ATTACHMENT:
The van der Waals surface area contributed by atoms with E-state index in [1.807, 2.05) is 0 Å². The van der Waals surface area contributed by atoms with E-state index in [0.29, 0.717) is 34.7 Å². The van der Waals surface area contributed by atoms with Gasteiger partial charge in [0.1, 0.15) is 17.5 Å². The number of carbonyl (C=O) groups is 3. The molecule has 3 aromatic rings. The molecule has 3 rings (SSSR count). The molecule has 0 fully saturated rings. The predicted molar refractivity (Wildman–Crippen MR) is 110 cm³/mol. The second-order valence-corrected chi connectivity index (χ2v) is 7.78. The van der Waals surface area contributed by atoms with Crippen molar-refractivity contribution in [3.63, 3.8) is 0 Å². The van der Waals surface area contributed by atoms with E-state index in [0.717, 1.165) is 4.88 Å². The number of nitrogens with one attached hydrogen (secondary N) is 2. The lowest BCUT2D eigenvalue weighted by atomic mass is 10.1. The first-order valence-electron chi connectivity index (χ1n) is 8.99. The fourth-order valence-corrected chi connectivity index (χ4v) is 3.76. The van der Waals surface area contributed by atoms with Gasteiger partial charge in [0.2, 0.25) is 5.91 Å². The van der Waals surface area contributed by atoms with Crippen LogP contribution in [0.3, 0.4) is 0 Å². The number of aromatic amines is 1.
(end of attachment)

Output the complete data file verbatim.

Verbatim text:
The van der Waals surface area contributed by atoms with E-state index in [1.807, 2.05) is 0 Å². The van der Waals surface area contributed by atoms with E-state index in [0.29, 0.717) is 34.7 Å². The van der Waals surface area contributed by atoms with Gasteiger partial charge in [0.1, 0.15) is 17.5 Å². The number of carbonyl (C=O) groups is 3. The molecule has 3 aromatic rings. The molecule has 3 rings (SSSR count). The molecule has 0 fully saturated rings. The predicted molar refractivity (Wildman–Crippen MR) is 110 cm³/mol. The second-order valence-corrected chi connectivity index (χ2v) is 7.78. The van der Waals surface area contributed by atoms with Crippen molar-refractivity contribution in [3.63, 3.8) is 0 Å². The van der Waals surface area contributed by atoms with E-state index in [0.717, 1.165) is 4.88 Å². The number of nitrogens with one attached hydrogen (secondary N) is 2. The lowest BCUT2D eigenvalue weighted by atomic mass is 10.1. The first-order valence-electron chi connectivity index (χ1n) is 8.99. The fourth-order valence-corrected chi connectivity index (χ4v) is 3.76. The van der Waals surface area contributed by atoms with Gasteiger partial charge in [0.2, 0.25) is 5.91 Å². The van der Waals surface area contributed by atoms with Crippen LogP contribution in [0.3, 0.4) is 0 Å². The number of aromatic amines is 1.